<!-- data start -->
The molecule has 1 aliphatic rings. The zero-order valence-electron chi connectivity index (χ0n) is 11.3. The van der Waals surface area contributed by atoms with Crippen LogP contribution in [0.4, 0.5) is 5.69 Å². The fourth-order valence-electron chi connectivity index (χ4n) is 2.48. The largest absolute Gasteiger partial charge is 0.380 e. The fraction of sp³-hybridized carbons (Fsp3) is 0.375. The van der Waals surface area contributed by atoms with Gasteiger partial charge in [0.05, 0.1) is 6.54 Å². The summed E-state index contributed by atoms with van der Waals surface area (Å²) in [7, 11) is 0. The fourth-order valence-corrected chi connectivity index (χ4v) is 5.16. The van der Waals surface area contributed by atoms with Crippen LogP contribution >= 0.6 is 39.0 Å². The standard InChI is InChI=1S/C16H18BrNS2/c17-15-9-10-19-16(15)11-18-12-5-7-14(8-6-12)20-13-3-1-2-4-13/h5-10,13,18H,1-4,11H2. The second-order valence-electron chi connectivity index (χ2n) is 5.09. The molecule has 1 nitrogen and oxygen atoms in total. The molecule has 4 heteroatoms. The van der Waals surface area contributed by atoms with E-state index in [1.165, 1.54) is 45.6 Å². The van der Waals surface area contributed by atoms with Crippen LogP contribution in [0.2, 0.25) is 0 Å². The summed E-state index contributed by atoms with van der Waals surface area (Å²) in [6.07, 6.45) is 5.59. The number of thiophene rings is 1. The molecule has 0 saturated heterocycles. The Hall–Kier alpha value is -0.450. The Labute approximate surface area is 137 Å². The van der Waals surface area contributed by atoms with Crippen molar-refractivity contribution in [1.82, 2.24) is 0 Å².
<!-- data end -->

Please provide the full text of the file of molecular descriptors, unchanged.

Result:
The molecule has 1 aliphatic rings. The zero-order valence-electron chi connectivity index (χ0n) is 11.3. The van der Waals surface area contributed by atoms with Crippen LogP contribution in [0.4, 0.5) is 5.69 Å². The fourth-order valence-electron chi connectivity index (χ4n) is 2.48. The largest absolute Gasteiger partial charge is 0.380 e. The fraction of sp³-hybridized carbons (Fsp3) is 0.375. The van der Waals surface area contributed by atoms with Gasteiger partial charge in [0.05, 0.1) is 6.54 Å². The summed E-state index contributed by atoms with van der Waals surface area (Å²) in [7, 11) is 0. The fourth-order valence-corrected chi connectivity index (χ4v) is 5.16. The van der Waals surface area contributed by atoms with Crippen LogP contribution >= 0.6 is 39.0 Å². The standard InChI is InChI=1S/C16H18BrNS2/c17-15-9-10-19-16(15)11-18-12-5-7-14(8-6-12)20-13-3-1-2-4-13/h5-10,13,18H,1-4,11H2. The second-order valence-electron chi connectivity index (χ2n) is 5.09. The molecule has 1 nitrogen and oxygen atoms in total. The molecule has 4 heteroatoms. The van der Waals surface area contributed by atoms with E-state index in [1.165, 1.54) is 45.6 Å². The van der Waals surface area contributed by atoms with Crippen LogP contribution in [0.2, 0.25) is 0 Å². The summed E-state index contributed by atoms with van der Waals surface area (Å²) in [6.07, 6.45) is 5.59. The number of thiophene rings is 1. The molecule has 0 saturated heterocycles. The Hall–Kier alpha value is -0.450. The Labute approximate surface area is 137 Å². The van der Waals surface area contributed by atoms with Crippen molar-refractivity contribution in [1.82, 2.24) is 0 Å².